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Angel Pocho Gatti - Turbo Music
Vinyl LP
Out Of Stock

Angel Pocho Gatti

Turbo Music


Released: 1st June 2015 | 11 track funk album

Sought after jazz and funk from the sound library of Edizioni Musicali Devega/ Milano: Vinyl only reissue of all important tracks from Angel Pocho Gatti's promotional album Turbomusic produced in 1981, plus other lost funk treasures from his 70s Devega repertoire. Eleven nuggets of Italian library music between big band funk and Bossa rhythm, with whirling horns, wild flutes and buzzy synth lines - inspired and occasionally framed by sounds of Formula 1. First collection of lost recordings by this outstanding Argentinian composer, arranger and pianist, including Don't Problem Boys, Turbocinque, Zeltweg and Jaguar, carefully remastered in 2015.


1. No Problem Boys
2. Turbocinque
3. Interlagos
4. Kyalami
5. Zeltweg
6. Dijon
7. Turbotrenta
8. Zandvoort
9. Monza
10. Jaguar
11. Pajaros Tropicales


Angel Pocho Gatti (1930-2000) from Buenos Aires was an outstanding pianist, arranger, conductor and composer. He worked mainly in Italy during the 1960s and early 70s. With his orchestras, that included Italian jazz masters like Gianni Basso, Giorgio Gaslini or Oscar Valdambrini as soloists, he accompanied American stars like Frank Sinatra, Sarah Vaughan or Johnnie Ray. Already during the 1950s Pocho Gatti frequently played at the Bop Club Argentino in Buenos Aires with world reknowned musicians like Lalo Schifrin, Chivo Borraro or Gato Barbieri. Later on he recorded with Giorgio Azzolini in Italy. At the end of the 1960s his Milan Big Band, the big orchestra Angel Pocho Gatti, belonged to the most famous European ensembles. Subsequent productions of the 1970s include prestigious work for Quincy Jones, collaborations with Gerry Mulligan and Astor Piazzolla and plenty of work for various Italian sound libraries.

Original liner notes from the Turbomusic library LP on b e b records:

Music and motors have always had something in common. For many people, both give them the same emotions considering that a motor that is working perfectly often is compared to a song, a sound, music. This common ground is certainly strengthened by the arrival of the turbo which - together with its sibilance - has brought motors and music yet nearer together. This album was brought to life with this idea in mind: a musician, Pocho Gatti, is fascinated by the turbo because of its name, its noise, and its power to immediately become a myth.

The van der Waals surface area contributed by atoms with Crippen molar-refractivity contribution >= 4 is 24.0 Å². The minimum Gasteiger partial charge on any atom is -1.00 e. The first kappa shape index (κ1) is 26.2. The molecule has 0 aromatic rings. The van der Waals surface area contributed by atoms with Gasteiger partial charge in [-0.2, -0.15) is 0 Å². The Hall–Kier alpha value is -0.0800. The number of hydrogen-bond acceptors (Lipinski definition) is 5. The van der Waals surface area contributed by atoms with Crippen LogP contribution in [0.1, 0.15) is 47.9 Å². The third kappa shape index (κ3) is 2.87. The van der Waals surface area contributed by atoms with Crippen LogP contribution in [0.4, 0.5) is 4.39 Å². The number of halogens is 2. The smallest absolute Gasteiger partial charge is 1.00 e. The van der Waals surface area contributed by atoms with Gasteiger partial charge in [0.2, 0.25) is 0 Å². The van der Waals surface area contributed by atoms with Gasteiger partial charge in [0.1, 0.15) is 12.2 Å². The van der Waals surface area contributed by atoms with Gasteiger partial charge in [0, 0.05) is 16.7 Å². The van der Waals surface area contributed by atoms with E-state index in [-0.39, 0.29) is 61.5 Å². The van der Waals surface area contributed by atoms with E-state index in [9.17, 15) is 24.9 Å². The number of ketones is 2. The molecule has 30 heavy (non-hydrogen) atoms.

He presented the idea of composing Turbomusic to Renault. The answer was immediate: yes, please! Yes, because the talent of this artist comes with an enthusiasm that gives you the sense that this will become a success for sure. Pocho gets his inspiration from the Formula 1. Especially so in the past from people like Jabouille and Arnoux and today from Prost. He has also looked into the new cars that have been widening the Renault Turbo product range since autum 1981: the Renault 4 Alpine Turbo and the 30 Turbodiesel.

The music and the arrangements have been written especially for this record. For Angel Pocho Gatti music certainly is not a mystery. As musician, born into an artist family, Bach, Chopin, Dvorak and Ellington were no strangers to Gatti who started playing the piano before he started school. His father was a violinist at the Symphonic Orchestra of Teatro Colon in Buenos Aires, and Pocho's first notes were Argentinian. But as Toscanini was in need of 10 musicians for the NBC Symphony Orchestra, Angel followed his father to New York in 1940, when he was just ten years old.

His new destination was Junior High School, where he became part of the band, though as clarinetist. During the years, this reed became his main instrument and he kept on playing it at the Symphonic Orchestra of the University, which was directed by Leonard Bernstein. In 1949 Angel Pocho Gatti wins a competition and enters the NBC. He stays there for two years before he is called into military service for 1,5 years.

Pocho returns to New York, where he dedicates himself to the piano, writing arrangements and ballets until he gets to know Nelson Riddle in California who is looking for a pianist for Frank Sinatra. And so - everytime Sinatra comes to Europe - the young Pocho serves the Voice until 1961. In Paris he is taught harmony by Nadia Boulanger, in Italy he works for the RAI, and plays concerts all over the old continent. In 1973 he returns to the USA where he is taught orchestra conducting by Zubim Metha at the Conservatory in Los Angeles.

He returns to Italy in 1975 where he conducts orchestras, writes arrangements, suites and records classic, jazz and folk concerts. Today he teaches harmony and composition at Centro Istruzione Musicale in Verona. Inspired by the Turbo Pocho's Orchestra sweeps in a swinging tempo, while the following musicians are sticking out: the tenor sax and flute of Hugo Heredia, the baritone sax of Claudio Rigon, the guitars of Francesco Villa and the percussion of Francesco Casale.